believed that if learning disabilities and classroom skill deficits are remediated, self-esteem issues will go away. On the other
side of the coin, emotional growth boarding schools have held fast to the idea that success in classrooms comes from discovering emotional
blockages and uncovering hidden issues. From my work in both types of schools, I have found that both perspectives, when they exclude
the other, miss the true mark. The results from these sometimes-unconscious beliefs can be damaging to the child and the school.
Students succeed or struggle for a variety of reasons. Cognitive
or learning styles, teaching approaches, learning disabilities, family issues, biological factors, and individual variations in their
response to these factors, all contribute to how students learn. Emotional growth schools can literally and dramatically catapult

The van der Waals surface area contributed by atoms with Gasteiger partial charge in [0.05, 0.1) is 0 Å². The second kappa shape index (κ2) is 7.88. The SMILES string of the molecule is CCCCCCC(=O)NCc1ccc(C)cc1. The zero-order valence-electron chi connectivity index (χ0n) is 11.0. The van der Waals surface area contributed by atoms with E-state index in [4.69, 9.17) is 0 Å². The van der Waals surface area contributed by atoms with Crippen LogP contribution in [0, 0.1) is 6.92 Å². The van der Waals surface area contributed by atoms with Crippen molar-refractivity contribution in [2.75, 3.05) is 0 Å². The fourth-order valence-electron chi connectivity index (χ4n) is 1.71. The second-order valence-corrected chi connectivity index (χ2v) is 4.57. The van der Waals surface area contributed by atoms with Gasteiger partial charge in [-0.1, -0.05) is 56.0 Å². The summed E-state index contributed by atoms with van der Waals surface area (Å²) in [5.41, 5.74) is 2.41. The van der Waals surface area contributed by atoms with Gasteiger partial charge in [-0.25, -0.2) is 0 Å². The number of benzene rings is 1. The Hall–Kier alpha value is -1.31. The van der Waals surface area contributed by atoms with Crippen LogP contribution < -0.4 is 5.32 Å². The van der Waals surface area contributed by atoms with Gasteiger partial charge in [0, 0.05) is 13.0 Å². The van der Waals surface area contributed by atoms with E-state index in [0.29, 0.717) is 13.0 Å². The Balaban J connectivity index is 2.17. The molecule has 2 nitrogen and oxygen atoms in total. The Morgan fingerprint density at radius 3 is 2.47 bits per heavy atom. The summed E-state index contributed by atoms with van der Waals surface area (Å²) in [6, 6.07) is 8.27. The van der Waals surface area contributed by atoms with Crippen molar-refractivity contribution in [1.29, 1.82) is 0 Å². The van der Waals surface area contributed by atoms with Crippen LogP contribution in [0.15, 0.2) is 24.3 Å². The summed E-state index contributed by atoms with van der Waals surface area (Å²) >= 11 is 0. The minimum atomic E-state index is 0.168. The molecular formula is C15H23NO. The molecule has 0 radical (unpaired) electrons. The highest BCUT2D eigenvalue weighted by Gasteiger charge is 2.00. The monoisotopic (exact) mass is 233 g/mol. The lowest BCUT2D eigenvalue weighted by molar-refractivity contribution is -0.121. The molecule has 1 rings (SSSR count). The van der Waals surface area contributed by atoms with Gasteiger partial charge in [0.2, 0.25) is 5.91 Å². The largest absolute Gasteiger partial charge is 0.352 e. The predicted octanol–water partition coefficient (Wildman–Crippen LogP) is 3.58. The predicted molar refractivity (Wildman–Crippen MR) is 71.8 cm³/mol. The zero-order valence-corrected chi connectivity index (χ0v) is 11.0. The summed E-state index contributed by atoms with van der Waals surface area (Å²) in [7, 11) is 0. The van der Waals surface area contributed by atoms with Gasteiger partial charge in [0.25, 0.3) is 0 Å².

their effectiveness in changing the lives of their students by better meeting their educational needs. Schools can meet these needs
as a result of an increased understanding of successful teaching/learning strategies for reading, language- based, and nonverbal learning
disabilities, and attention deficit disorder.
The Tip of The Iceberg
Though there are emerging trends that are encouraging, they are
just the tip of the iceberg. Schools are beginning to look at IQ levels, asking “Is he or she bright enough for our program?” However,
there needs to be training to understand how IQ scores are derived, which ones give information about processing, which ones tell
us about reasoning skills, and which ones really give us clues not only about how well, but also about how the student learns. Though
schools will look at overall reading levels, we must differentiate between the speed, accuracy and the comprehension with which students
read. Further, schools need to understand other learning issues such as word retrieval. Students with learning disabilities often